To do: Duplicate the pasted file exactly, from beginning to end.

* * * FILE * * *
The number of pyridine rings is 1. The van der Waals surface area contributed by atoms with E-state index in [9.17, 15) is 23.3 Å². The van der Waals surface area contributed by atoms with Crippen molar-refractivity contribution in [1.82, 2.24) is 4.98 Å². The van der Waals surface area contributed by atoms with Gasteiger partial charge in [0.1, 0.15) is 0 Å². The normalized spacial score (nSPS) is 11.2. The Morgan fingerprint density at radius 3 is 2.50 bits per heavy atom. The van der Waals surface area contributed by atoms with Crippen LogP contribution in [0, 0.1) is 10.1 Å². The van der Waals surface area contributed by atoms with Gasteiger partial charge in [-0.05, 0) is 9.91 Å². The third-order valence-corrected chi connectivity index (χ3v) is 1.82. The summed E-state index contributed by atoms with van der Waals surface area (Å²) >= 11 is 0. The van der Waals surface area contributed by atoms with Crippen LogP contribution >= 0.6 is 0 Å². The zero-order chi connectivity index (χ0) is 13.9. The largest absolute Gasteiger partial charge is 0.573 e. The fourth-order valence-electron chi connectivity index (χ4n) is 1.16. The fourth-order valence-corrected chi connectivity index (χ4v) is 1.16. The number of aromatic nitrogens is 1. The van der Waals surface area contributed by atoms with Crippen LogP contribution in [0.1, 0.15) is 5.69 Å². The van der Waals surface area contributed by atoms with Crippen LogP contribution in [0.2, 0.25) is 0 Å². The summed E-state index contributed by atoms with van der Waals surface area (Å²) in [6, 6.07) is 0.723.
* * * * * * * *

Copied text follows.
The number of pyridine rings is 1. The van der Waals surface area contributed by atoms with E-state index in [9.17, 15) is 23.3 Å². The van der Waals surface area contributed by atoms with Crippen molar-refractivity contribution in [1.82, 2.24) is 4.98 Å². The van der Waals surface area contributed by atoms with Gasteiger partial charge in [0.1, 0.15) is 0 Å². The normalized spacial score (nSPS) is 11.2. The Morgan fingerprint density at radius 3 is 2.50 bits per heavy atom. The van der Waals surface area contributed by atoms with Crippen LogP contribution in [0, 0.1) is 10.1 Å². The van der Waals surface area contributed by atoms with Gasteiger partial charge in [-0.05, 0) is 9.91 Å². The third-order valence-corrected chi connectivity index (χ3v) is 1.82. The summed E-state index contributed by atoms with van der Waals surface area (Å²) >= 11 is 0. The van der Waals surface area contributed by atoms with Crippen LogP contribution >= 0.6 is 0 Å². The zero-order chi connectivity index (χ0) is 13.9. The largest absolute Gasteiger partial charge is 0.573 e. The fourth-order valence-electron chi connectivity index (χ4n) is 1.16. The fourth-order valence-corrected chi connectivity index (χ4v) is 1.16. The number of aromatic nitrogens is 1. The van der Waals surface area contributed by atoms with Crippen LogP contribution in [0.1, 0.15) is 5.69 Å². The van der Waals surface area contributed by atoms with Crippen LogP contribution in [0.2, 0.25) is 0 Å². The summed E-state index contributed by atoms with van der Waals surface area (Å²) in [6, 6.07) is 0.723.